Exclusive: A friend of the former president George W. Bush He said the country needs a voice in the immigration debate. Instead, he presented his paintings – pictures and stories of 43 immigrants in an effort to change the “tone” of discourse and focus on the “beauty” of migration.
In an exclusive interview with Fox News, the former president described the authorship of his new book “Of The Many, One: Portraits of Immigrants in America” and why he picked up a paintbrush.
“It’s something I just came to,” Bush said. “I haven’t painted my whole life.” “I started drawing eight years ago, and I’ve been drawing ever since.”
He said, “I was busy, but it turned out that I was not satisfied.” I train, play some golf, make speeches, write some other books, and by chance someone gave me Winston Churchill’s essay, “Painting as a Hobby”, and as a fan of Churchill I was very interested in his paintings.
Bush said that Churchill’s article “spoke of the joys of painting, and I said,” Maybe it satisfies my interests. ”
He said, “So I said, ‘I’m going to draw, and I hired a coach and I chased him. “I took it very seriously – it’s something that you have to work on, and I love it. I’m learning a lot.
Bush told Fox News that he was drawing “without thinking about a project” when a friend said the country needed “his voice in the immigration debate.”
Bush recalls, “I said, ‘Well, I’m not sure I wanted to get into politics, so he said,’ Okay, why don’t you attract immigrants. “And it was one of those times that was incredibly useful, and I thought, Wow, a great idea.”
Bush painted and wrote the book in 2020, but he told Fox News that “the timing of the book has little to do with the current immigration debate.”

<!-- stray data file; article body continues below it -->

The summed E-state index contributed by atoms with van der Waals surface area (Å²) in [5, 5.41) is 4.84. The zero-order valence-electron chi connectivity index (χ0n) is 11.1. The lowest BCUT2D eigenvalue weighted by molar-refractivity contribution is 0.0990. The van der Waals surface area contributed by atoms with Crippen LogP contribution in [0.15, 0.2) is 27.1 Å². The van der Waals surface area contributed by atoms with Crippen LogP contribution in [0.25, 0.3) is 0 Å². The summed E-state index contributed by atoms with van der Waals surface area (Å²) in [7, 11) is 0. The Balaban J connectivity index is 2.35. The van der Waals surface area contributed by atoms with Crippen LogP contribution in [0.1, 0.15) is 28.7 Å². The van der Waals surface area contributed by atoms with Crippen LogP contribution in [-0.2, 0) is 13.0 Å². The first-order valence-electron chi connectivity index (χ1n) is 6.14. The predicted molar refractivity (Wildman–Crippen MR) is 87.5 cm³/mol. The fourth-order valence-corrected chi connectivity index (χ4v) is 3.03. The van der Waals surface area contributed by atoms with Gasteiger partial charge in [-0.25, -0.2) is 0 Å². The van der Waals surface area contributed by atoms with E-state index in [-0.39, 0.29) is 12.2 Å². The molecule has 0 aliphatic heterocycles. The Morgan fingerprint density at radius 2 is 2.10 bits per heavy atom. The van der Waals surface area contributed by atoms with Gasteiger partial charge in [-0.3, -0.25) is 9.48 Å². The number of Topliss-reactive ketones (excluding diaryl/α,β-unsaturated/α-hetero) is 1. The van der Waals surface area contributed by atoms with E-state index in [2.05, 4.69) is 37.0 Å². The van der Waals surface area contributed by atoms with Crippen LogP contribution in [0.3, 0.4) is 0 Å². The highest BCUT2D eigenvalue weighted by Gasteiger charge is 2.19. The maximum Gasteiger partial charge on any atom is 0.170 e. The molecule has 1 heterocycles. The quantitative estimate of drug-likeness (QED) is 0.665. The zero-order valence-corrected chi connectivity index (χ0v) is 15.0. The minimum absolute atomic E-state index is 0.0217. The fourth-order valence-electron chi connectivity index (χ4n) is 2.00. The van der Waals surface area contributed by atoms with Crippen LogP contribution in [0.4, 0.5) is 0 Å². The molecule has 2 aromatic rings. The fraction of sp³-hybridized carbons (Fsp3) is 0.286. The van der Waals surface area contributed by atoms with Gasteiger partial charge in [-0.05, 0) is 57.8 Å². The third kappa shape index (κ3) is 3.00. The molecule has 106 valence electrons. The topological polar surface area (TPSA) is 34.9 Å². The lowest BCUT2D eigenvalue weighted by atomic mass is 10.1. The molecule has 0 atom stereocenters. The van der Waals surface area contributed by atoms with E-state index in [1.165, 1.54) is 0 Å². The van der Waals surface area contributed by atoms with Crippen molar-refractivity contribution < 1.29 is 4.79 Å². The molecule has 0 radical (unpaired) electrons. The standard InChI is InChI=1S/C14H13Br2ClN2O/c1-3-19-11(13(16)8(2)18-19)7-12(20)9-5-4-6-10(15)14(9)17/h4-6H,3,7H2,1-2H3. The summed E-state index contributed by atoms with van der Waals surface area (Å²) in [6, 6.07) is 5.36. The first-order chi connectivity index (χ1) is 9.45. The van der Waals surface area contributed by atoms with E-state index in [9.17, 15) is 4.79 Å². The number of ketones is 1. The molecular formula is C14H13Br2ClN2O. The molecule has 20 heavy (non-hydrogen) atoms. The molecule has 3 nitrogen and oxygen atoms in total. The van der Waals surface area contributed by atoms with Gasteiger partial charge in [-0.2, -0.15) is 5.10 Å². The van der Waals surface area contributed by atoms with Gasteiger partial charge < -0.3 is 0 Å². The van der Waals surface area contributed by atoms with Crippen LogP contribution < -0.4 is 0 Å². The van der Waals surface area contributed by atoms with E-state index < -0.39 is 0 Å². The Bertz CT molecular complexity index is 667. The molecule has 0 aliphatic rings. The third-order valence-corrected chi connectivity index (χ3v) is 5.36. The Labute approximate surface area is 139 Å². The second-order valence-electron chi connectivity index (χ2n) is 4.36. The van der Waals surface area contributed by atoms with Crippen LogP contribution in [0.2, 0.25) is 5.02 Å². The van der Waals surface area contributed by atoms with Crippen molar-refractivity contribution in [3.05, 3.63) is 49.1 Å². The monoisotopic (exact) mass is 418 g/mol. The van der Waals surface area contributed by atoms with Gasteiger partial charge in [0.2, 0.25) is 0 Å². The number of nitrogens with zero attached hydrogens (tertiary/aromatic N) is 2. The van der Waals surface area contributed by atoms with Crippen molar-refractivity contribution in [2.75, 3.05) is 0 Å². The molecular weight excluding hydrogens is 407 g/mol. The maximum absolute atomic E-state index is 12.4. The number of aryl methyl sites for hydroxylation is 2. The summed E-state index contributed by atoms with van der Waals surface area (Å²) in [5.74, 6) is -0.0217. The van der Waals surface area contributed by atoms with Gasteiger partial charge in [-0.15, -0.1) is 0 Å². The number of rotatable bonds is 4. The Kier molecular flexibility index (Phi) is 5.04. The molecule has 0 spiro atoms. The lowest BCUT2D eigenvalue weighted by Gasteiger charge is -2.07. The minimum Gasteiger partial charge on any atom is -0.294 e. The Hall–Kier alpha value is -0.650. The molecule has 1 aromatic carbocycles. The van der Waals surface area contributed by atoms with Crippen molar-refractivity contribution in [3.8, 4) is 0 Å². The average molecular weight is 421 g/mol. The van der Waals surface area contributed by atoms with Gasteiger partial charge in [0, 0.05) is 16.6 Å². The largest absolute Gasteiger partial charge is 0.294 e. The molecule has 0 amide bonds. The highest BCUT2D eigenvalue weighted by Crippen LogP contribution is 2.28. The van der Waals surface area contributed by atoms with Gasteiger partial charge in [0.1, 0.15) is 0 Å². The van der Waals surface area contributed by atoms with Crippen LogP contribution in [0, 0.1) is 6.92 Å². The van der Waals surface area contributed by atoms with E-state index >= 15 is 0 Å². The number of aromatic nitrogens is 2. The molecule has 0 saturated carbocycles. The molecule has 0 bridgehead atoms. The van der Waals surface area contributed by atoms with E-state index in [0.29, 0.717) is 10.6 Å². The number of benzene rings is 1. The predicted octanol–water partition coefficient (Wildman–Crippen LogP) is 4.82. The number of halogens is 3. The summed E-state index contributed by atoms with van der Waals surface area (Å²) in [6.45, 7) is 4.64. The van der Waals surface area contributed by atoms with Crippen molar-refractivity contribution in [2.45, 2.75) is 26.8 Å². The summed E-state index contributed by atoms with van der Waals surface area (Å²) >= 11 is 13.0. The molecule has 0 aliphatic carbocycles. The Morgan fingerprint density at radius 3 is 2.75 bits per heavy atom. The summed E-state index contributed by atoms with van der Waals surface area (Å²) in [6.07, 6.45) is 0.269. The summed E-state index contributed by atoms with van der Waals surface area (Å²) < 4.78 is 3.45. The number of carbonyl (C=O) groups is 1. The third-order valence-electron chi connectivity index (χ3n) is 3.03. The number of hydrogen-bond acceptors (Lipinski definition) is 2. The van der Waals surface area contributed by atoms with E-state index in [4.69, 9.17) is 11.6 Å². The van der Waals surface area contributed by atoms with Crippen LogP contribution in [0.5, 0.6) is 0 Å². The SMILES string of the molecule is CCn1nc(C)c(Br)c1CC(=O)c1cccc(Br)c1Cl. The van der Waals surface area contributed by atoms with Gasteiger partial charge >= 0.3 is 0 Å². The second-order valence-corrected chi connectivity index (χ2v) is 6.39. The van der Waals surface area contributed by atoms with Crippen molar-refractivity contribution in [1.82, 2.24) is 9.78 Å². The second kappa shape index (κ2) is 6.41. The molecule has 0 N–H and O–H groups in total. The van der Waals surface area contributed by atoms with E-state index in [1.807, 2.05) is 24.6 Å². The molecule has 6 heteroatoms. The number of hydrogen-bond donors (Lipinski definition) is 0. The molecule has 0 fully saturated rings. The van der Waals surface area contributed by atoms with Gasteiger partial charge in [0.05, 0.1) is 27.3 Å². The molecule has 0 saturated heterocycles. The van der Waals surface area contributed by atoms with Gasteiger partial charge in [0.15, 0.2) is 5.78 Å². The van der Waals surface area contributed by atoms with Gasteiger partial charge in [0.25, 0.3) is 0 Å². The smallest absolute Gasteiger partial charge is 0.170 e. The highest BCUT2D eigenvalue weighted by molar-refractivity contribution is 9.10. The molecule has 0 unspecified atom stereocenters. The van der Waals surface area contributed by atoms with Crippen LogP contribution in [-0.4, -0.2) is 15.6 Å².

“In other words, it’s a coincidence in my opinion that immigration has become a hot issue,” Bush said. “But the purpose of this book was not to create a hot issue – the purpose of the book was to try to change the tone of the debate and get people to focus on the beauty of migration, not the dirty side of migration.”
Bush told Fox News that changing the rhetoric “begins with the assumption that we are all children of God and that every life counts.”
“Well, if that becomes the basis for solving a problem, it changes the tone of the speech, and the speech is less offensive and more welcome,” he said.
“I think you can be hospitable and insist on applying the limits,” Bush said. “And that’s really the point of the book.”
The first immigrant to attract Bush was Joseph Kim, who grew up in North Korea, fled to China and reached the United States. Kim now works at the Bush Institute as a resident expert on the Human Freedom Initiative.
Bush said, “I’m incredibly impressed with his story.” Then I decided, well, if this immigrant needed a drawing, what about Paula, the woman who raised us, then went to work, and as soon as it became clear that the project was starting to take off, we decided to limit it to 43. ”
The Many, One is a collection of stories and paintings by President George W. Bush that highlight “the inspiring journeys of American immigrants and the contributions they make to the life and prosperity of our nation.”
The book features photos and profiles of North Korean refugees fighting for human rights, the Dallas CEO who entered the United States from Mexico as a teenager, and a NASA engineer who “ dreamed of coming to America as a girl in Nigeria. ” Along with other prominent business people, politics, sports and entertainment.
In the introduction, Bush wrote that he hoped the book “will draw our collective attention to the positive effects immigrants have on our country.”
The proceeds from the sale of the book are expected to benefit the organizations listed on the “Helping Immigrants establish themselves, as well as the Bush Institute” pages and its immigration work.
Bush wrote that “a comprehensive solution to immigration deserves our serious attention, our philanthropic spirit, and our sober analysis.”
Also in the introduction, Bush refers to the words E Pluribus Unum, Latin for “Out of Many, One,” the title of the book and says that the slogan “indicates the composition of our country with many nations and multiple backgrounds.”
“It is an indication of one of our greatest strengths – our unique ability to bring people from different backgrounds and cultures into one nation under God,” Bush wrote. “To forever remain a radiant city on a hill, a beacon of freedom, and the most hopeful society the world has ever seen, America just needs to remember that power.”